Glickman added that negative campaigning had not served Dean and Gephardt well on Monday because it reflected a focus on the past rather than a focus on the future.
In Monday’s caucus, each voter selected a candidate by gathering in that candidate’s corner. Then, candidates that garnered less than 15 percent were knocked out and their voters were allowed to choose another candidate. The caucuses took place in town halls, school gyms and even private homes.
Iowa’s caucus format may have added percentage points to Kerry and Edwards’ decisive victories. But Glickman said he thought that although the numbers may have been slightly inflated by the caucus system, Kerry and Edwards’ major leads were significant and close to what they would have garnered in a standard election.
The College Crowd
Back at Harvard, student politicos said the surprise finish in Iowa has energized undergraduates and will drive greater participation in New Hampshire campaigning.
Harvard College Democrats President Andrew J. Frank ’05 said turnout among college students in Iowa was higher than in previous years.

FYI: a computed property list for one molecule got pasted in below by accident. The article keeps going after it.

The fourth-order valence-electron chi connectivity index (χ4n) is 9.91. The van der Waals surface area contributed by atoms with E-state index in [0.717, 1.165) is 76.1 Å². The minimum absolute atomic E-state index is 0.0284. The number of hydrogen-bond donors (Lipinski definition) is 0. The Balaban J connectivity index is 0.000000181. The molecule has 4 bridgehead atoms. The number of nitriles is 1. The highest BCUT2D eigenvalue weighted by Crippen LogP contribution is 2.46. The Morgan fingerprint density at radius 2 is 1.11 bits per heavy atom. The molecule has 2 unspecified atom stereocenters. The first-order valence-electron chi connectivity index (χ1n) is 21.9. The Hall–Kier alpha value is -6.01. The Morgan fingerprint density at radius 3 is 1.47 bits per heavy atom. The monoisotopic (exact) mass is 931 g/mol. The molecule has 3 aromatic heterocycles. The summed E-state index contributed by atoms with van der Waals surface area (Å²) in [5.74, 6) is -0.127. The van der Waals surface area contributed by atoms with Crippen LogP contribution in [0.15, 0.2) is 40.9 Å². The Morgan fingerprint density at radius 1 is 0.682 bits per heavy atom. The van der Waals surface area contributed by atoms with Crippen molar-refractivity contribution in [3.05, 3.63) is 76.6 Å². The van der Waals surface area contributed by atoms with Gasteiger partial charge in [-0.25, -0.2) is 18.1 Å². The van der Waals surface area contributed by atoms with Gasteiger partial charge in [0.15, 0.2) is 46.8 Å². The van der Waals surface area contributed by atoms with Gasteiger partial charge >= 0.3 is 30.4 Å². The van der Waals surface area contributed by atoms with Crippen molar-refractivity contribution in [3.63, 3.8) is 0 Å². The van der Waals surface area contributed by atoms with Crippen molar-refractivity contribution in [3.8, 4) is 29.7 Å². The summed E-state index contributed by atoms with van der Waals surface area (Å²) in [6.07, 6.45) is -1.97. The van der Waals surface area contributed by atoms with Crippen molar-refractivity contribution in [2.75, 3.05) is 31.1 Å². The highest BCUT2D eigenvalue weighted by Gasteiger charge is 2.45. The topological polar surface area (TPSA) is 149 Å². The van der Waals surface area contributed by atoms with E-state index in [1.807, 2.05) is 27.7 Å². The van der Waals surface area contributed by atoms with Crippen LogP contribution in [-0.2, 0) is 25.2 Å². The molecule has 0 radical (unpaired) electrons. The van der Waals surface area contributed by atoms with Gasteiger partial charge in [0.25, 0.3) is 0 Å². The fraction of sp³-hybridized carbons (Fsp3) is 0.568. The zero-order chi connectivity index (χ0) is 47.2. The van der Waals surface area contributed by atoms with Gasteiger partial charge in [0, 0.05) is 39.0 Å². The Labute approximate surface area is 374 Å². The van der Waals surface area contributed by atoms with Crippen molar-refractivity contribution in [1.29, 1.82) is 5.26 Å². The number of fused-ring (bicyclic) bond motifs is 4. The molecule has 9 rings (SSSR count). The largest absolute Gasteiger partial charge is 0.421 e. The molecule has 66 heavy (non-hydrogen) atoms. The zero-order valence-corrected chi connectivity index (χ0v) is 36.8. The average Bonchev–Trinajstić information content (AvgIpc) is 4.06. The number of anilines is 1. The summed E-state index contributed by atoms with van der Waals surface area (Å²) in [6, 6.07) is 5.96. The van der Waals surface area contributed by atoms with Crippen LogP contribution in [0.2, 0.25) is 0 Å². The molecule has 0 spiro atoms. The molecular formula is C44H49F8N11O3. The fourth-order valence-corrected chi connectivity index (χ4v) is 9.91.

The youth turnout, he said, validated candidates’ focus on college voters and shows that students can be wooed effectively.
“Young people are starting to get involved in the process, more so than in the past,” he said. “I think the candidates are right to court that block.”
Nicholas F.B. Smyth ’05, president of Harvard Students for Kerry, said the caucuses had mobilized support for Kerry on campus.
“It was great to see the people who are switching over to Kerry, and the people who have been supporting Kerry all along, but kind of got disheartened by the New Hampshire polls and the third place [polling in Iowa],” Smyth said. “Now we have tons of people excited to go up to New Hampshire this week and over the weekend.”
Brittani S. Head ’06, president of Harvard Students for Edwards, said Monday’s results were giving Edwards a similar boost among undergraduates.
“We have a bunch of people throughout the year who said, ‘We like Edwards but he’s not polling high enough,’” Head said. “There’s definitely been a tangible effect on enthusiasm for the campaign on willingness to get involved.”
Even Harvard Students for Lieberman saw the benefit of Iowa—a reminder that big comebacks are possible. Lieberman, who had opted not to campaign in Iowa, currently trails by 18 points in New Hampshire.
“Kerry’s unexpected victory has totally turned things around,” said Rebecca E. Rubins ’05. “It showed more than anything that everything is totally variable.”
Frank said the College Democrats will send at least 50 students to campaign in New Hampshire over the next week.
“People are really excited,” he said. “This is the most interesting presidential primary that there has been in a long, long time and there may be in a long, long time—now or never.”
—Staff writer Stephen M. Marks can be reached at email@example.com.